The Earth is little more than tiny speck in a gigantic drawing.
These words from the Korean artist Kim Eull (born 1954) aptly describe what his works are about, centred as they are on drawing, transmitted via a variety of genres such as objects, paintings and installations, in an attempt to give form to the contours of his deepest thoughts and ideas. For the artist, drawing is not just a form of art, it is also the attitude and the accompanying emotions which are transferred to the drawing.
Prior to the beginning of this intensive discussion of the issue, Kim Eull created thousands of self-portraits which lead to the Blood Map Series, focussing on forging identity and existentialism. Through the creation of a number of portraits, he discovered the thousands of bloodlines of his ancestors which flow into them. However, this issue quickly became too weighty for the artist. The turning point was a fire in which he lost approx. 400 of his portraits. Yet Kim Eull was not upset about the loss of the paintings, instead he felt it offered him the new start that he so craved, and led him away from the topic of self-portraits and into drawing.
The most important place for the realisation of his ideas is his studio, the Twilight Zone Studio. His own universe, marking an undefined zone between day and night, life and death, the spiritual and the material worlds and reality and perfection. This charged relationship and the contrast of extremes allows for objectivity. The artist must position himself so that he can consider things objectively, whereby he also feels as if he is physically inhabiting a kind of twilight zone. Two weeks prior to the exhibition opening, Kim Eull created a reconstruction of his studio in the gallery, with which he hoped to provide his audience with an authentic understanding of the creative process and his art. In the model, the artist displays a selection of his drawings and newly arranged objects.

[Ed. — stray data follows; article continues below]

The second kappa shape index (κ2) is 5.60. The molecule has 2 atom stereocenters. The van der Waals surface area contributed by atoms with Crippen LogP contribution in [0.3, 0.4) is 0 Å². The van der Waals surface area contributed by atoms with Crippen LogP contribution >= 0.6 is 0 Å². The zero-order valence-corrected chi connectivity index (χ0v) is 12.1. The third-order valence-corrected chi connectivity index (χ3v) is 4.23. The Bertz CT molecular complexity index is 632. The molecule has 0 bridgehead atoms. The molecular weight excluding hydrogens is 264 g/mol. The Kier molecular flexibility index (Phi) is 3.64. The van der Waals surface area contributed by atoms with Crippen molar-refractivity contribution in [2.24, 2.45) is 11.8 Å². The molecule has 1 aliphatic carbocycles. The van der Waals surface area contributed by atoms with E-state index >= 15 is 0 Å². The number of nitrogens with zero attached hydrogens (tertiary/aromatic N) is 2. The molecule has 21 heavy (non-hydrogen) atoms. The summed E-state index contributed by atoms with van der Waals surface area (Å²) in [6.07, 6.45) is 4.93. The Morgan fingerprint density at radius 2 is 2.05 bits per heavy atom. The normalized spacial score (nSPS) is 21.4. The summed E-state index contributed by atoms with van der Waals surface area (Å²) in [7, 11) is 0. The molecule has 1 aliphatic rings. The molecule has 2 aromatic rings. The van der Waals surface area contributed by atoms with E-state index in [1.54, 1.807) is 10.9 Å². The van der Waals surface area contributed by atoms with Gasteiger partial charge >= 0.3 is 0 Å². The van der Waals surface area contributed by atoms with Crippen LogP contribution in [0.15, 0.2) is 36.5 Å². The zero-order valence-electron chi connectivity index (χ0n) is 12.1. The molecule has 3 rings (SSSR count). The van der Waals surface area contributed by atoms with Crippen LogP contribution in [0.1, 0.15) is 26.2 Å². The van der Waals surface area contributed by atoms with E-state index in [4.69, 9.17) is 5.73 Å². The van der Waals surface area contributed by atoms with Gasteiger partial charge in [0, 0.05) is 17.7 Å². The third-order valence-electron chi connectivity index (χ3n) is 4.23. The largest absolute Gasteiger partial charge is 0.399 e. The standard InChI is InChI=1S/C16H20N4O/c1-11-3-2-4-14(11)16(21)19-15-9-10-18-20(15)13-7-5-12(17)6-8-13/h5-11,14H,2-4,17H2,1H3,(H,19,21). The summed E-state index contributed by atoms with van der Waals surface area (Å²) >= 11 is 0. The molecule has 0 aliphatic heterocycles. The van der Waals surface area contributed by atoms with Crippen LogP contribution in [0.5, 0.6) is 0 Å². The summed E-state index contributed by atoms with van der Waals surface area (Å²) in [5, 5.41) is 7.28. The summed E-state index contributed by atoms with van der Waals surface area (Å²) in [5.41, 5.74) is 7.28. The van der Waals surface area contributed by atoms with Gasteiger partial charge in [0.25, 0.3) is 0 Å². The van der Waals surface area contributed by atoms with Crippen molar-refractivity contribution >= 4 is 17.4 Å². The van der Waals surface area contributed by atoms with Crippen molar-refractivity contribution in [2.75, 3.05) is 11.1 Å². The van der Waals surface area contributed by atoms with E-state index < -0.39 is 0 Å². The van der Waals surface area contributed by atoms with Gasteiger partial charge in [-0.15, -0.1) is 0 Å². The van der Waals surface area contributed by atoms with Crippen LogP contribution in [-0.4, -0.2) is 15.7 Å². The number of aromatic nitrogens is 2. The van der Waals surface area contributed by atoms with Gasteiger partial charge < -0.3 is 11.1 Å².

Another theme is The Galaxy, first exhibited in 2016 at the National Museum of Modern and Contemporary Art, Korea, as part of the Korea Artist Prize for which Kim Eull was nominated. The Galaxy is an exhibition featuring 1450 drawings spread over an entire wall. The drawings symbolise the individual planets which combine to form a galaxy. The gallery displays a smaller, adapted version of this. Approx. 4000 drawings emerged between 2002 and 2008. In this context, drawing is considered to be a continuation of the processes of forging identity and self-discovery, which so far, according to the artist, are only half complete and continue until death. The drawings do not deal with a specific topic, Kim Eull draws whatever occurs to him spontaneously, sometimes it can be seemingly banal, sometimes elaborate. Recurring themes are life and death, as well as the self, often in the form of symbols showing skulls or tears.
The last of the artist’s themes is the Beyond the Painting series. The integrated windows in the paintings are intended to create a 3D effect. Generally, we regard an image as a surface; in this series Kim Eull poses the viewer a philosophical question: What’s under the surface? Why do we only wish to see the surface and nothing else? Is there another, unknown world behind this surface? The Controversial Paintings sit within a similar context, in which the idea of a fixed concept of painting is shattered by combining an image with objects and furniture. Curtains and drawers are intended to provoke the viewer to question what they wish to find behind them and inside them. Both series play with the traditional concept of painting, encouraging the viewer to form his or her own interpretation.
Kim Eull currently lives and works in Korea. He has published seven catalogues of his drawings as well as countless exhibitions.